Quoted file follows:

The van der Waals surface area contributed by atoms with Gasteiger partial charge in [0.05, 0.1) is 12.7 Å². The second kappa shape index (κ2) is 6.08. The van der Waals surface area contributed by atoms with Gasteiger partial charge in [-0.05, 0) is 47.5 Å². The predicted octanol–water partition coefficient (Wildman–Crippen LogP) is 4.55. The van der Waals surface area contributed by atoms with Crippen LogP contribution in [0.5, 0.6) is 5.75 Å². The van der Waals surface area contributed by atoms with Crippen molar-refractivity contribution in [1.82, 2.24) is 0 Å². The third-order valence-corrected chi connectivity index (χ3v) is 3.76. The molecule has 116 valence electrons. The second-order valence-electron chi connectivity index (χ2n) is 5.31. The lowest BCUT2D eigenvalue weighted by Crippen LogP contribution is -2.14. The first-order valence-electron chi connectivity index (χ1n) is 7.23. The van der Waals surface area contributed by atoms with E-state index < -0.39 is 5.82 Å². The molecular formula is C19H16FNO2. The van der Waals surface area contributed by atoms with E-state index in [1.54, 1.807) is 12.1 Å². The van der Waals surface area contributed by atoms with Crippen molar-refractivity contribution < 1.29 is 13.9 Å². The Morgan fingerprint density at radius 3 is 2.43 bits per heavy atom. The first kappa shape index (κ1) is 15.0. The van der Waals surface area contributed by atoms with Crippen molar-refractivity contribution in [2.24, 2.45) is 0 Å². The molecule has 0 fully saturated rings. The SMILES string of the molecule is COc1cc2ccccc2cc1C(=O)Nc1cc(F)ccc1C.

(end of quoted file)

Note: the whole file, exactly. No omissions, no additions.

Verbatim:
The van der Waals surface area contributed by atoms with Gasteiger partial charge in [0.05, 0.1) is 12.7 Å². The second kappa shape index (κ2) is 6.08. The van der Waals surface area contributed by atoms with Gasteiger partial charge in [-0.05, 0) is 47.5 Å². The predicted octanol–water partition coefficient (Wildman–Crippen LogP) is 4.55. The van der Waals surface area contributed by atoms with Crippen LogP contribution in [0.5, 0.6) is 5.75 Å². The van der Waals surface area contributed by atoms with Crippen molar-refractivity contribution in [1.82, 2.24) is 0 Å². The third-order valence-corrected chi connectivity index (χ3v) is 3.76. The molecule has 116 valence electrons. The second-order valence-electron chi connectivity index (χ2n) is 5.31. The lowest BCUT2D eigenvalue weighted by Crippen LogP contribution is -2.14. The first-order valence-electron chi connectivity index (χ1n) is 7.23. The van der Waals surface area contributed by atoms with E-state index < -0.39 is 5.82 Å². The molecular formula is C19H16FNO2. The van der Waals surface area contributed by atoms with E-state index in [1.54, 1.807) is 12.1 Å². The van der Waals surface area contributed by atoms with Crippen molar-refractivity contribution < 1.29 is 13.9 Å². The Morgan fingerprint density at radius 3 is 2.43 bits per heavy atom. The first kappa shape index (κ1) is 15.0. The van der Waals surface area contributed by atoms with Crippen molar-refractivity contribution in [2.24, 2.45) is 0 Å². The molecule has 0 fully saturated rings. The SMILES string of the molecule is COc1cc2ccccc2cc1C(=O)Nc1cc(F)ccc1C.